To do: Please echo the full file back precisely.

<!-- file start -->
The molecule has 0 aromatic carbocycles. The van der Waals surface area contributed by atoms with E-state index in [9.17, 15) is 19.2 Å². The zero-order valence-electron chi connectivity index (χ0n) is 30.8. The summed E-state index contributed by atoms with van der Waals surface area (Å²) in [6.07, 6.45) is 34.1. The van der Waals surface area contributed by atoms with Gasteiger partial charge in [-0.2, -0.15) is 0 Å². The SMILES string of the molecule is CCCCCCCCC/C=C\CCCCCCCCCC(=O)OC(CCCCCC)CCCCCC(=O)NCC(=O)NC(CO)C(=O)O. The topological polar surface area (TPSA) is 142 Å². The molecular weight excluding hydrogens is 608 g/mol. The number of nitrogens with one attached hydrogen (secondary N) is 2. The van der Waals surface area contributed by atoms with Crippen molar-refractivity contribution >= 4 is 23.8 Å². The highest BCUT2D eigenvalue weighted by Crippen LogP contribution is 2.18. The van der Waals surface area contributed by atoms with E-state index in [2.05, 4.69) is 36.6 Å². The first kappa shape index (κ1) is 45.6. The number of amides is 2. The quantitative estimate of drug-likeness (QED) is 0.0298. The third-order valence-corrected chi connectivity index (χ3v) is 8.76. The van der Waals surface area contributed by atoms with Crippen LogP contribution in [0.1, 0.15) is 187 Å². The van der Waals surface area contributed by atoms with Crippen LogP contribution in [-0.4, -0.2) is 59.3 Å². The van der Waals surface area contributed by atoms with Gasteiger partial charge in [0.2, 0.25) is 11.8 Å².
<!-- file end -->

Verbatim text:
The molecule has 0 aromatic carbocycles. The van der Waals surface area contributed by atoms with E-state index in [9.17, 15) is 19.2 Å². The zero-order valence-electron chi connectivity index (χ0n) is 30.8. The summed E-state index contributed by atoms with van der Waals surface area (Å²) in [6.07, 6.45) is 34.1. The van der Waals surface area contributed by atoms with Gasteiger partial charge in [-0.2, -0.15) is 0 Å². The SMILES string of the molecule is CCCCCCCCC/C=C\CCCCCCCCCC(=O)OC(CCCCCC)CCCCCC(=O)NCC(=O)NC(CO)C(=O)O. The topological polar surface area (TPSA) is 142 Å². The molecular weight excluding hydrogens is 608 g/mol. The number of nitrogens with one attached hydrogen (secondary N) is 2. The van der Waals surface area contributed by atoms with Crippen molar-refractivity contribution >= 4 is 23.8 Å². The highest BCUT2D eigenvalue weighted by Crippen LogP contribution is 2.18. The van der Waals surface area contributed by atoms with E-state index in [2.05, 4.69) is 36.6 Å². The first kappa shape index (κ1) is 45.6. The number of amides is 2. The quantitative estimate of drug-likeness (QED) is 0.0298. The third-order valence-corrected chi connectivity index (χ3v) is 8.76. The van der Waals surface area contributed by atoms with Crippen LogP contribution in [0.1, 0.15) is 187 Å². The van der Waals surface area contributed by atoms with Crippen LogP contribution in [-0.4, -0.2) is 59.3 Å². The van der Waals surface area contributed by atoms with Gasteiger partial charge in [0.2, 0.25) is 11.8 Å².